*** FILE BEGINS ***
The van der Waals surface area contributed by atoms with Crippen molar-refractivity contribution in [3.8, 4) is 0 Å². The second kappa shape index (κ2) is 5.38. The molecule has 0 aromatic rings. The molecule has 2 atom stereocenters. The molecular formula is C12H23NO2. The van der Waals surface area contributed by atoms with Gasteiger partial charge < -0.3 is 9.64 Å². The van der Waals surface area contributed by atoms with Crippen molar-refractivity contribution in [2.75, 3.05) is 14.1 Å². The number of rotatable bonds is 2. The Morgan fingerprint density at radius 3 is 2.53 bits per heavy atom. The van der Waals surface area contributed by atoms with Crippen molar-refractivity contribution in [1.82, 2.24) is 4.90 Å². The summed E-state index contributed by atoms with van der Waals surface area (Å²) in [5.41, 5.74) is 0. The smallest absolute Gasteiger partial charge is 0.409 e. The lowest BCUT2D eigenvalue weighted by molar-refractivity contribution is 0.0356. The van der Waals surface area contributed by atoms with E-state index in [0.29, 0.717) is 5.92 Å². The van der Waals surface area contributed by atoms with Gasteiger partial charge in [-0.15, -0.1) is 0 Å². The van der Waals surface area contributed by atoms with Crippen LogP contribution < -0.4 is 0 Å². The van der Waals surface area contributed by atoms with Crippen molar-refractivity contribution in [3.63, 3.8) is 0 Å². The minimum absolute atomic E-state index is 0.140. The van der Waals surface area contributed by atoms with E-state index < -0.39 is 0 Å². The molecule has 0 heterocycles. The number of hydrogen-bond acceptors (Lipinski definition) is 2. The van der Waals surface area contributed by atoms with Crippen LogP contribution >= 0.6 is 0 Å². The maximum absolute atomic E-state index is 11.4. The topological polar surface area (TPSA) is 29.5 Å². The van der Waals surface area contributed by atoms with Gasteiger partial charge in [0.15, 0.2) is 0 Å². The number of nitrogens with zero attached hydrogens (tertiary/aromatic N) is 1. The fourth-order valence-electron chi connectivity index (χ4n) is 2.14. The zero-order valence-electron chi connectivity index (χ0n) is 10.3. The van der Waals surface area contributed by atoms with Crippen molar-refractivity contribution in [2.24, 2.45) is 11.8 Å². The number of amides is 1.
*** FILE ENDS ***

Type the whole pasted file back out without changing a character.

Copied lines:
The van der Waals surface area contributed by atoms with Crippen molar-refractivity contribution in [3.8, 4) is 0 Å². The second kappa shape index (κ2) is 5.38. The molecule has 0 aromatic rings. The molecule has 2 atom stereocenters. The molecular formula is C12H23NO2. The van der Waals surface area contributed by atoms with Gasteiger partial charge < -0.3 is 9.64 Å². The van der Waals surface area contributed by atoms with Crippen molar-refractivity contribution in [2.75, 3.05) is 14.1 Å². The number of rotatable bonds is 2. The Morgan fingerprint density at radius 3 is 2.53 bits per heavy atom. The van der Waals surface area contributed by atoms with Crippen molar-refractivity contribution in [1.82, 2.24) is 4.90 Å². The summed E-state index contributed by atoms with van der Waals surface area (Å²) in [5.41, 5.74) is 0. The smallest absolute Gasteiger partial charge is 0.409 e. The lowest BCUT2D eigenvalue weighted by molar-refractivity contribution is 0.0356. The van der Waals surface area contributed by atoms with E-state index in [0.29, 0.717) is 5.92 Å². The van der Waals surface area contributed by atoms with Gasteiger partial charge in [-0.15, -0.1) is 0 Å². The van der Waals surface area contributed by atoms with Crippen LogP contribution < -0.4 is 0 Å². The van der Waals surface area contributed by atoms with Crippen molar-refractivity contribution in [3.63, 3.8) is 0 Å². The minimum absolute atomic E-state index is 0.140. The van der Waals surface area contributed by atoms with E-state index < -0.39 is 0 Å². The molecule has 0 heterocycles. The number of hydrogen-bond acceptors (Lipinski definition) is 2. The van der Waals surface area contributed by atoms with Crippen LogP contribution >= 0.6 is 0 Å². The maximum absolute atomic E-state index is 11.4. The topological polar surface area (TPSA) is 29.5 Å². The van der Waals surface area contributed by atoms with Gasteiger partial charge in [0.15, 0.2) is 0 Å². The number of nitrogens with zero attached hydrogens (tertiary/aromatic N) is 1. The fourth-order valence-electron chi connectivity index (χ4n) is 2.14. The zero-order valence-electron chi connectivity index (χ0n) is 10.3. The van der Waals surface area contributed by atoms with Crippen molar-refractivity contribution in [2.24, 2.45) is 11.8 Å². The number of amides is 1.